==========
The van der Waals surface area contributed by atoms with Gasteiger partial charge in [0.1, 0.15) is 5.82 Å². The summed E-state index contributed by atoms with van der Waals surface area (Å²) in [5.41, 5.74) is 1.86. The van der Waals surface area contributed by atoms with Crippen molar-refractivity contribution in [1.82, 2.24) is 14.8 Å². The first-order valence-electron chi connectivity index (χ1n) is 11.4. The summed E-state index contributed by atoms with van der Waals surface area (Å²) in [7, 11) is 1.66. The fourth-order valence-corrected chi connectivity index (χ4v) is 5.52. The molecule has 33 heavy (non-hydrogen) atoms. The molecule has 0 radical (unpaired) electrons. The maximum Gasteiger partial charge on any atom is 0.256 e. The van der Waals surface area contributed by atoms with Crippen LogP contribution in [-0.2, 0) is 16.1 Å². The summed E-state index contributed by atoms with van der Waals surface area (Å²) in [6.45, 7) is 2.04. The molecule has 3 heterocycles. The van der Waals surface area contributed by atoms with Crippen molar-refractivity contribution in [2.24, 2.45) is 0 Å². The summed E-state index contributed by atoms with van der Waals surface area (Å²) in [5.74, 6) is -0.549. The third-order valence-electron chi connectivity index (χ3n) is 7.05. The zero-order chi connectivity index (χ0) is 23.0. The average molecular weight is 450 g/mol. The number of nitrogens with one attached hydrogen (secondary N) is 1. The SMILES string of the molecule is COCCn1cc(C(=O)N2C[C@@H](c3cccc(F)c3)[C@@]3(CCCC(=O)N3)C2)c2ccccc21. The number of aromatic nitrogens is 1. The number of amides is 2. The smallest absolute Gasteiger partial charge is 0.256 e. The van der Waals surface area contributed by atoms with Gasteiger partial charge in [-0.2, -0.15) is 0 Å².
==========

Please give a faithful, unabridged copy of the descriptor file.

The van der Waals surface area contributed by atoms with Gasteiger partial charge in [0.1, 0.15) is 5.82 Å². The summed E-state index contributed by atoms with van der Waals surface area (Å²) in [5.41, 5.74) is 1.86. The van der Waals surface area contributed by atoms with Crippen molar-refractivity contribution in [1.82, 2.24) is 14.8 Å². The first-order valence-electron chi connectivity index (χ1n) is 11.4. The summed E-state index contributed by atoms with van der Waals surface area (Å²) in [7, 11) is 1.66. The fourth-order valence-corrected chi connectivity index (χ4v) is 5.52. The molecule has 33 heavy (non-hydrogen) atoms. The molecule has 0 radical (unpaired) electrons. The maximum Gasteiger partial charge on any atom is 0.256 e. The van der Waals surface area contributed by atoms with Crippen LogP contribution in [-0.2, 0) is 16.1 Å². The summed E-state index contributed by atoms with van der Waals surface area (Å²) in [6.45, 7) is 2.04. The molecule has 3 heterocycles. The van der Waals surface area contributed by atoms with Crippen molar-refractivity contribution in [2.24, 2.45) is 0 Å². The summed E-state index contributed by atoms with van der Waals surface area (Å²) in [5.74, 6) is -0.549. The third-order valence-electron chi connectivity index (χ3n) is 7.05. The zero-order chi connectivity index (χ0) is 23.0. The average molecular weight is 450 g/mol. The number of nitrogens with one attached hydrogen (secondary N) is 1. The SMILES string of the molecule is COCCn1cc(C(=O)N2C[C@@H](c3cccc(F)c3)[C@@]3(CCCC(=O)N3)C2)c2ccccc21. The number of aromatic nitrogens is 1. The number of amides is 2. The smallest absolute Gasteiger partial charge is 0.256 e. The van der Waals surface area contributed by atoms with Gasteiger partial charge in [-0.2, -0.15) is 0 Å².